In Apia, there are approximately 6-7 elevators. Yesterday, I was thrown back into reality of how a simple thing as operating an elevator is still a foreign experience for our own people, an elderly lady entered the parking entrance of the Government building in Apia and was going to level 1, Eira and I had to get off at ground level (our inability to walk up 1 flight of stairs…is something else) but as we stepped off the elevator this lady became very scared and started to shake visibly, Eira held onto the door from closing and the lady asked with a tear in her eye how she was supposed to get to level 1…

…from Screaming Tree

Thursday Mini-Earthquakes

Staff Meeting on Thursday Morning, full of tears.

Samoa is such a small country, that everyone was affected, whether it be an uncle, and aunty, a brother, sister, there was a connection to Aleipata and Manono.

The death toll at this stage is 110.

The team meeting was interupted when the Gov. building started to shake, only for about 5 seconds – the fear of a second Tsunami was still in the air. And our boss did not want to risk it.

The Building was evacuated.

And Gov. Departments (workers who weren’t already out in the field) were told to stay away from the Building.

S.T.A, moved office to the Information Fale on Beach Road.

We had to start locating our Tourists.

Everybody had a task to do – Calling Accomodation Vendors for Donations to be sent to Aleipata, Collecting Arrival Information and contacting Hotels, A Team was sent to the Airport to assist with Tourists being evacuated, our NBC was continuing the clean up, our Information officers were providing help to Tourists still in the country, relocating and booking Tourists into different accomodations, Visiting the Hospital for Injured and Displaced – it was everywhere.. but everyone knew what they had to do.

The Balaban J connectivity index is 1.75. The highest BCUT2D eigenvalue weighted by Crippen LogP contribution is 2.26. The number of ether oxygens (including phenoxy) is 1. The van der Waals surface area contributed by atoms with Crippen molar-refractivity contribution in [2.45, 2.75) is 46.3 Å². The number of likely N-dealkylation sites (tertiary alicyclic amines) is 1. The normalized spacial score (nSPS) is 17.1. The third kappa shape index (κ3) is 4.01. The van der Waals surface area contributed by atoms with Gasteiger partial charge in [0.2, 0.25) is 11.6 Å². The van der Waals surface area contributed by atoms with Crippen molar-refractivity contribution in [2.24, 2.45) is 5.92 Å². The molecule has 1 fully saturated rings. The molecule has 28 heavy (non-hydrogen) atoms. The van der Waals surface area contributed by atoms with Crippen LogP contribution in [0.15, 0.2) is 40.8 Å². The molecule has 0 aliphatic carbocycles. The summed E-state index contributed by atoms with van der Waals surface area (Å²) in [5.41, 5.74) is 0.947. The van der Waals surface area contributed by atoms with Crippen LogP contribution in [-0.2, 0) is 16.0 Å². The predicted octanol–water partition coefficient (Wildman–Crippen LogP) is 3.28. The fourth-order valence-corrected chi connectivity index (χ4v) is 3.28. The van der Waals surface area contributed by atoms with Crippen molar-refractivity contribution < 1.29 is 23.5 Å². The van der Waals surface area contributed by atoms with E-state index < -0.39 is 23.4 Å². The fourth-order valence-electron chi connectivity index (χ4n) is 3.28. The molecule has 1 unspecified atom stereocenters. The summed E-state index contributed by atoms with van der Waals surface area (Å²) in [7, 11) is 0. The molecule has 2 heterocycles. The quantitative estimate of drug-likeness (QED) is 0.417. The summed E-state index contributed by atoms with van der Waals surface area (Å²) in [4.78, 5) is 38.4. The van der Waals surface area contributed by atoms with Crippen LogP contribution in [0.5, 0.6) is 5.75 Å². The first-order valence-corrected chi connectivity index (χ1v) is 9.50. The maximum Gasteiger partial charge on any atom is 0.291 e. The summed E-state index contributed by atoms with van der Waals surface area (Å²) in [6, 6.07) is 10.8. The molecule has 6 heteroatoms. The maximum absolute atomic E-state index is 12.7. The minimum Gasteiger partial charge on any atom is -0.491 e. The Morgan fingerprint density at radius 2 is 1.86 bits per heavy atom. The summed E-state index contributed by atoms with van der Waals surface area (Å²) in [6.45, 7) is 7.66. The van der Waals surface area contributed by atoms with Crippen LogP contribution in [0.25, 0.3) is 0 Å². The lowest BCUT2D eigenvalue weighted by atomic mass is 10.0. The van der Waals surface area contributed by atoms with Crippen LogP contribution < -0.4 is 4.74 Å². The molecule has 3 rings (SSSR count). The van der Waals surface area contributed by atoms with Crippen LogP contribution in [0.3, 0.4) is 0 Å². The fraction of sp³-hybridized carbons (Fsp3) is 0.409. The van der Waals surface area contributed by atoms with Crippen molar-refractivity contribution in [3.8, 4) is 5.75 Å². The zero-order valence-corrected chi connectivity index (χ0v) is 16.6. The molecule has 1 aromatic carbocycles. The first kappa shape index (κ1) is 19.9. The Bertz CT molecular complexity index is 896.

We finished work at 2am in the morning, some workers falling asleep at desks.

And we still hadn’t even started.

…from screamingtree

Lo’u atunu’u Samoa / My beloved home, Samoa

Even typing this is gut-wrenching. When the news hit here in Niu Sila / New Zealand, I feared for the worst, and hoped the best. The early reports were few and far between, keeping my hopes alive. Early in the morning a work colleague, who had just come back from a holiday in Samoa a week earlier, came into my office and casually joked about the tsunami hitting a few huts, might kill some chickens and a few roaming pigs. I know she meant it jest-fully, and I think I smiled and went along with it, because I was still hoping she was right, that it was just a few things.

But fear began to grow, a large lump in my throat, my stomach turned, as news throughout the day progressed and the magnitude of the disaster only just became apparent. All the news was about the Samoan Tsunami. My work colleague came in later that day and expressed her sadness and asked if my family was affected. As did many other work colleagues. I lied to them all, and said my family in Samoa is safe. But only minutes earlier, my mother had rung to say my cousins who had left for school in Samoa were still missing. Why did I lie? Because sometimes it’s easier to deal with a situation without worrying others. Despite feeling a deep hole in my soul, of worry and hurt, the need to lie also helped me cope with the unknown. Lying was also a form of keeping as much of normality intact despite your world crumbling around you.

Throughout the week I would stare outside my office window, high up in this glass tower, in this concrete jungle, looking into the distance of the beautiful Waitemata Harbour, beyond the mighty Rangitoto island and into the horizon towards the great Pacific ocean, towards Samoa.

It was an emotional rollercoaster every time I answered a call from family for updates, or clicked the refresh button on news websites. My heart was torn, ripped apart, and pulled in all directions.

…from NiuZila